"I'm not wise, but the beginning of wisdom is there; it's like relaxing into -- and an acceptance of -- things." -- Tina Turner
My son texted me yesterday afternoon to ask if I might be driving by his school.
"Darn," he answered. He forgot something he needed for his track meet. I was in the middle of work and not happy about the interruption, but that's what mothers are for, right?
"Thank you sooooo much," he said.
I got in the car, drove through traffic and parked in a visitor's spot in front of the school. I ran in, dropped off the brown paper bag with his name on it and walked back outside.
The two or three buses which were parked in the driveway when I first arrived were now joined by at least 10 others -- double parked, huge, yellow, in-my-way buses. I was blocked in with no way out.
"What time is school out?" I texted him, knowing the answer but hoping inanely that I was wrong.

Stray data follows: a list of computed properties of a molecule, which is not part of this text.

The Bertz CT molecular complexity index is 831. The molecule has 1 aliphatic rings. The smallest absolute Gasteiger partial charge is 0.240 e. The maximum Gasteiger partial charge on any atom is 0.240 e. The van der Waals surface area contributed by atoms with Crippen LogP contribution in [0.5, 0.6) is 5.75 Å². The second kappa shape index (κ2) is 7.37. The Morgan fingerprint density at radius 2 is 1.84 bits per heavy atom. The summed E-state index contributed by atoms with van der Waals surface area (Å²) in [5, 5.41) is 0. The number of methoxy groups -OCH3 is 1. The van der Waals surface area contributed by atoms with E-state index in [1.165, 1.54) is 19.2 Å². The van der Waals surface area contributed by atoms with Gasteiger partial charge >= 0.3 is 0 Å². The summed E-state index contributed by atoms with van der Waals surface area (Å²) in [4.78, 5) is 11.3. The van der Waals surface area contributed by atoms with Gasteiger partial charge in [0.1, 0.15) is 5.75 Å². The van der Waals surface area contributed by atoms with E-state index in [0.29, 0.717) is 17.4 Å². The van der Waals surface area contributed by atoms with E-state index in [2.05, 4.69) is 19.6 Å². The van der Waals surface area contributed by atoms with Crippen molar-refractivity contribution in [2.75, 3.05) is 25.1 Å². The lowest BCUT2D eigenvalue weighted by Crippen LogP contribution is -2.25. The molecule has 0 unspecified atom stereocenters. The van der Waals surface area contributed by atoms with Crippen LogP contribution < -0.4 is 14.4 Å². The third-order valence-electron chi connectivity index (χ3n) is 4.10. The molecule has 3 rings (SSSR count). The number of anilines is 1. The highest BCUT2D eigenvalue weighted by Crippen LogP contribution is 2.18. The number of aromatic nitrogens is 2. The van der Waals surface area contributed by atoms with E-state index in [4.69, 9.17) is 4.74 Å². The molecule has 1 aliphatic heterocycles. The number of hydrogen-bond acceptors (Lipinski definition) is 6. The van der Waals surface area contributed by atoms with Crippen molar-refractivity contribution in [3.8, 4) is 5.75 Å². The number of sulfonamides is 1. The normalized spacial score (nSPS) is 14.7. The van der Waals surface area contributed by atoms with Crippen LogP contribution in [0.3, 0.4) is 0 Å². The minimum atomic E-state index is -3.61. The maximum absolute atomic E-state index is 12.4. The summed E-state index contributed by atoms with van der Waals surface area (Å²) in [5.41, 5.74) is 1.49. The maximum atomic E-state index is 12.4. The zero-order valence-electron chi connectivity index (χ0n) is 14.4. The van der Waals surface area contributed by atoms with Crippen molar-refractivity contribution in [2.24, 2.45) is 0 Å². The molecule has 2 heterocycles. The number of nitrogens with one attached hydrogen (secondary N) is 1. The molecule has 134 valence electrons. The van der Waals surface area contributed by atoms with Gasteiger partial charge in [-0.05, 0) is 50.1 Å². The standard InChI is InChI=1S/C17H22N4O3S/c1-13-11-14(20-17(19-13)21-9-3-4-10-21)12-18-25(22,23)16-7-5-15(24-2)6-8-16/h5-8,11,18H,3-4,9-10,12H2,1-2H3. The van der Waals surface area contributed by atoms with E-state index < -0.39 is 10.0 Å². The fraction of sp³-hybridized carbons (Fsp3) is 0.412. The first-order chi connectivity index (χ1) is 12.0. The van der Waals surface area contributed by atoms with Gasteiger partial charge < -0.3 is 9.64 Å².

It was 2:00 p.m.
My first reaction was not pretty: "Best laid plans thwarted, once again! Why can't I control my schedule -- my life? Why does this keep happening??"
"Okay, don't overreact. Yes, it's frustrating and annoying, but it's not the end of the world. Maybe I can meditate and relax."
Or maybe not.
And that's the way it went for 35 minutes. Frustrated about not being able to leave and do what I needed to do, then calm and accepting, back to annoyed, back to accepting.
Since my cancer experience, I've started practicing mindfulness, awareness and acceptance. But, they don't call it a practice for nothing, and I still can't conjure up serenity at the drop of a hat. While sitting in my car wrestling with my frustrations I did notice I was observing my emotions. Being able to step back from my agitation left me secure in the fact that it would pass.
Awareness and acceptance cannot exist without patience, especially with yourself. Even the little, daily frustrations of life can have big effects on my psyche. But, I handled yesterday's obstacles as best I could and hope that practicing acceptance will continue to help me deal with double parked school buses and the even larger issues of life.
For more by Debbie Woodbury, click here.
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